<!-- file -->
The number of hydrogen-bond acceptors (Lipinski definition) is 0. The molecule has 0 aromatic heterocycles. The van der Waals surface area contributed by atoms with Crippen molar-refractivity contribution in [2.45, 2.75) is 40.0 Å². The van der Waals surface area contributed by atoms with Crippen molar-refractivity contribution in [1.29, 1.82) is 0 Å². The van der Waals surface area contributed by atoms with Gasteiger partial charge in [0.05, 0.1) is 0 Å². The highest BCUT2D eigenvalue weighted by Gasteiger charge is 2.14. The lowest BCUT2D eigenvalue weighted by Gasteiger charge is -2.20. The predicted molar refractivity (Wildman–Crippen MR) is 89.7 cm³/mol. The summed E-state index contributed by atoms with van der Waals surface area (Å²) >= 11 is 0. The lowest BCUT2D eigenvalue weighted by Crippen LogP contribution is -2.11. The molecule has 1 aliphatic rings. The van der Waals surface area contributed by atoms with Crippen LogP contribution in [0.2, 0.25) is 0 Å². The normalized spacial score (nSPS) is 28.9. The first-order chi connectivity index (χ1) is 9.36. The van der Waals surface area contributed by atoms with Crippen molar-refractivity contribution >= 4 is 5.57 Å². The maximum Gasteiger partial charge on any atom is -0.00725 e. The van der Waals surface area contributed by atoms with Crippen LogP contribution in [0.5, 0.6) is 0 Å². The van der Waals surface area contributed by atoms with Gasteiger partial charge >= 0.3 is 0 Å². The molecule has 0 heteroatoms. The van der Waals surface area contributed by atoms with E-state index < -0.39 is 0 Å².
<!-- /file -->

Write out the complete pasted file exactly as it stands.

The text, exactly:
The number of hydrogen-bond acceptors (Lipinski definition) is 0. The molecule has 0 aromatic heterocycles. The van der Waals surface area contributed by atoms with Crippen molar-refractivity contribution in [2.45, 2.75) is 40.0 Å². The van der Waals surface area contributed by atoms with Crippen molar-refractivity contribution in [1.29, 1.82) is 0 Å². The van der Waals surface area contributed by atoms with Gasteiger partial charge in [0.05, 0.1) is 0 Å². The highest BCUT2D eigenvalue weighted by Gasteiger charge is 2.14. The lowest BCUT2D eigenvalue weighted by Gasteiger charge is -2.20. The predicted molar refractivity (Wildman–Crippen MR) is 89.7 cm³/mol. The summed E-state index contributed by atoms with van der Waals surface area (Å²) >= 11 is 0. The lowest BCUT2D eigenvalue weighted by Crippen LogP contribution is -2.11. The molecule has 1 aliphatic rings. The van der Waals surface area contributed by atoms with Crippen LogP contribution in [0.2, 0.25) is 0 Å². The normalized spacial score (nSPS) is 28.9. The first-order chi connectivity index (χ1) is 9.36. The van der Waals surface area contributed by atoms with Crippen molar-refractivity contribution >= 4 is 5.57 Å². The maximum Gasteiger partial charge on any atom is -0.00725 e. The van der Waals surface area contributed by atoms with Crippen LogP contribution in [0.5, 0.6) is 0 Å². The van der Waals surface area contributed by atoms with Gasteiger partial charge >= 0.3 is 0 Å². The molecule has 0 heteroatoms. The van der Waals surface area contributed by atoms with E-state index < -0.39 is 0 Å².